After being unable to agree on an entry-level contract, Chouinard decided to start over and reactivated himself two years later for the 2000 entry draft. With a fresh start in mind, he was drafted by the Senators in the second round. So much for that fresh start, huh? You just can't make this stuff up, folks.
*Notables: Simon Gagne (22nd), Mike Ribiero (45th), Brad Richards (64th), Shawn Horcoff (99th), Andrei Markov (162nd), and Pavel Dastyuk (171st).
1999: Martin Havlat (26th overall)
Ottawa's regular season success — a season that saw them finish first in their division — didn't continue on into the playoffs, and as a result they were swept out of the first round by the Buffalo Sabres (I almost forgot how much I hate the Sabres until I wrote this piece).
Despite a relatively weak first round that saw both Sedins go to Vancouver, Ottawa seemingly picked up a gem with its late pick in Martin Havlat. It's important to note that Havlat never played a full season in Ottawa and has been plagued with injuries throughout his career. But being softer than three-ply toilet paper hasn't stopped Havlat from being an offensive threat. He played in 298 games for Ottawa and recorded 105 goals along with 130 assists for a total of 235 points.
*Notables: Craig Anderson (77th), Ryan Miller (138th), Martin Erat (191st), and Henrik Zetterberg (210th).
2000: Anton Volchenkov (21st overall)
After another strong season (95 points), the Sens were once again slated to pick in the bottom of the draft. With their 21st overall pick, they selected Anton Volchenkov, or as he is better known by Sens fans: The A Train.
Volchenkov was never a huge threat offensively; he is a prototypical stay-at-home defencemen. Bone crushing hits, solid defensive awareness, and blocked shots are his bread and butter — and man can he ever block shots. In 2006-2007, Volchenkov blocked 276 shots, which was more "saves" than 20 other goalies in the league. In 428 games, Anton scored 16 goals (all of which seem to be packaged in the above highlight reel) and assisted on 78 goals for a total of 94 points as a Senator. In 2010, he signed with the New Jersey Devils and has seen limited action due to injury.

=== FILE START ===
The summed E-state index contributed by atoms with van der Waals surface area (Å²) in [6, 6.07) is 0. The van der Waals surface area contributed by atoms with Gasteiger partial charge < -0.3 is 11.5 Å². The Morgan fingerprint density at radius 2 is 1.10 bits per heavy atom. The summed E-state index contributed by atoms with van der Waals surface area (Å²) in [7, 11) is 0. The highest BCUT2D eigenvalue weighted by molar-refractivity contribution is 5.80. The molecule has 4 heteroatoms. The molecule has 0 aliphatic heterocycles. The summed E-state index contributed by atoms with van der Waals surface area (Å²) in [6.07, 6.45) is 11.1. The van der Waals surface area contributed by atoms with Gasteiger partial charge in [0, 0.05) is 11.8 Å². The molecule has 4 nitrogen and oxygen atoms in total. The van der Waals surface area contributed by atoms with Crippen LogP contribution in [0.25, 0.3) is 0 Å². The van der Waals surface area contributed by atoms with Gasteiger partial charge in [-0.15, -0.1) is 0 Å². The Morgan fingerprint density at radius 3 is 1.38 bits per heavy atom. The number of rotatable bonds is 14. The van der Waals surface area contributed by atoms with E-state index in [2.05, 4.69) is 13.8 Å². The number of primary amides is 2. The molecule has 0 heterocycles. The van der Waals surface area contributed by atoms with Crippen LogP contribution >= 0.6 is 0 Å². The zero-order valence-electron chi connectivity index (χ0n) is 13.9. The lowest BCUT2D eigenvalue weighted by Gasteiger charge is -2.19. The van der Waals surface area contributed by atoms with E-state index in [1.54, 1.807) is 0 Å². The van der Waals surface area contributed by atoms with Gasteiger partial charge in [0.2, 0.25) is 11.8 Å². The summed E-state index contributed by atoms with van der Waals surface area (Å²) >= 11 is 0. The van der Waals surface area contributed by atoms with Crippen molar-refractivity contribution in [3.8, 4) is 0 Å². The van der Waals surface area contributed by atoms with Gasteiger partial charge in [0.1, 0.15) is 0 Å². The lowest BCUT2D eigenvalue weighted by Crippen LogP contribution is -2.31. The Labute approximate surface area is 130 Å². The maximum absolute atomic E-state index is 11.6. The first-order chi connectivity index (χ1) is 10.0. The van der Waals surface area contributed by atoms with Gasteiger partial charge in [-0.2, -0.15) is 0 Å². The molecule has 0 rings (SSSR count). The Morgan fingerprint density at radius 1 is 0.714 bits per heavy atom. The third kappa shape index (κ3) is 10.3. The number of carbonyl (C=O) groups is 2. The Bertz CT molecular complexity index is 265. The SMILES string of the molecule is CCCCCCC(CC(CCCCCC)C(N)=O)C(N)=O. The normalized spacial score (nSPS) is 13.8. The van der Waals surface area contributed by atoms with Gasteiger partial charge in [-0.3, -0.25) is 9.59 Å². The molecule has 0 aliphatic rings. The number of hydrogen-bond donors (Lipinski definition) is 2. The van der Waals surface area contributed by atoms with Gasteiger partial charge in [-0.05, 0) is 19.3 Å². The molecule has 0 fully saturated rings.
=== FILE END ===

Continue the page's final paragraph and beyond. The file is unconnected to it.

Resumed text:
Ottawa did a good job with this pick, especially when you consider that the Islanders drafted Rick Dipietro with their first overall selection.
*Notables: Justin Williams (28), Ilya Bryzgalov (44), Stoll (46), Lubomir Visnovsky (118), and Henrik Lundqvist (205).
2001: Jason Spezza (2nd overall)
Remember earlier when I said Alexi Yashin still contributes to the Senators' on-ice success? Well, Spezza is his contribution. When Yashin was traded, the Senators received Zdeno Chara and "big-goal" Bill Muckalt in return, but they also received the 2nd overall pick which turned out to be Jason Spezza.
And I know you're saying: Second overall? who the hell went first? Well, the Atlanta Thrasers selected Ilya Kovalchuck with the first pick... and his early retirement makes this pick even sweeter. As a Sens fans, I'm pretty happy about this one. What do you think, Jason?
There's not much I can say about Spezza which hasn't already been said, so here's a video:
And here's another one:
Oh yeah, the Sens also drafted some dude named Tim Gleason with their 23rd pick, but who cares? #Amirite
*Notables: no one else mattered in the draft, we got Spezza.
After some research, and looking at some of the names the Sens have picked throughout the years, I've come to realize that drafting really is hit-or-miss. The early years were rough for the Senators, but thanks to this article, I've noticed a steady improvement over the years (with a flop here and there). Stay tuned for part two of this post — coming soon.
Don't forget to vote for your favourite first-round pick from the franchise's first decade in the league. I'm fairly confident I know who'll get the majority of the votes, but there's no shortage of interesting choices. (I'm expecting at least one vote for Bonk, though. RBM, I'm looking at you, buddy.)
Also, please leave a comment. It would be nice to know how you feel about the article and if it's worth it to follow through with part 2.